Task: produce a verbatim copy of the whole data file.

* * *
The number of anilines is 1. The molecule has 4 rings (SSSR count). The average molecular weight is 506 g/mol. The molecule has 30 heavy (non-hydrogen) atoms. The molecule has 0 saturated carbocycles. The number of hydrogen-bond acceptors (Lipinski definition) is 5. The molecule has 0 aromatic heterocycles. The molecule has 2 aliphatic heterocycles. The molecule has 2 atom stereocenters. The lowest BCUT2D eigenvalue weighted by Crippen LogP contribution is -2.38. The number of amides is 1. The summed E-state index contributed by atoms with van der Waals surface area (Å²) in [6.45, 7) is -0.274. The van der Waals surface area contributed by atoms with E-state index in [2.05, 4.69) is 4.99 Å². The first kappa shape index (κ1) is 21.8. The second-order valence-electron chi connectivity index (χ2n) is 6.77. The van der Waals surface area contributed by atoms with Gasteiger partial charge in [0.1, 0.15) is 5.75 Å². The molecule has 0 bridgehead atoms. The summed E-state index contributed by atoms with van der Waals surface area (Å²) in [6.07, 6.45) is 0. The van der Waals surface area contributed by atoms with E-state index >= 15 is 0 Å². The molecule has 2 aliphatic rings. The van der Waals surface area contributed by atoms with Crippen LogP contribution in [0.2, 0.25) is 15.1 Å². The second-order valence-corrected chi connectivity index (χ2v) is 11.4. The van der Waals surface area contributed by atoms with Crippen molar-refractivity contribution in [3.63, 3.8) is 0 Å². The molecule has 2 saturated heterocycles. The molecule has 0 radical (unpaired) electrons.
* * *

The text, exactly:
The number of anilines is 1. The molecule has 4 rings (SSSR count). The average molecular weight is 506 g/mol. The molecule has 30 heavy (non-hydrogen) atoms. The molecule has 0 saturated carbocycles. The number of hydrogen-bond acceptors (Lipinski definition) is 5. The molecule has 0 aromatic heterocycles. The molecule has 2 aliphatic heterocycles. The molecule has 2 atom stereocenters. The lowest BCUT2D eigenvalue weighted by Crippen LogP contribution is -2.38. The number of amides is 1. The summed E-state index contributed by atoms with van der Waals surface area (Å²) in [6.45, 7) is -0.274. The van der Waals surface area contributed by atoms with E-state index in [2.05, 4.69) is 4.99 Å². The first kappa shape index (κ1) is 21.8. The second-order valence-electron chi connectivity index (χ2n) is 6.77. The van der Waals surface area contributed by atoms with Gasteiger partial charge in [0.1, 0.15) is 5.75 Å². The molecule has 0 bridgehead atoms. The summed E-state index contributed by atoms with van der Waals surface area (Å²) in [6.07, 6.45) is 0. The van der Waals surface area contributed by atoms with E-state index >= 15 is 0 Å². The molecule has 2 aliphatic rings. The van der Waals surface area contributed by atoms with Crippen LogP contribution in [0.2, 0.25) is 15.1 Å². The second-order valence-corrected chi connectivity index (χ2v) is 11.4. The van der Waals surface area contributed by atoms with Crippen molar-refractivity contribution in [3.63, 3.8) is 0 Å². The molecule has 2 saturated heterocycles. The molecule has 0 radical (unpaired) electrons.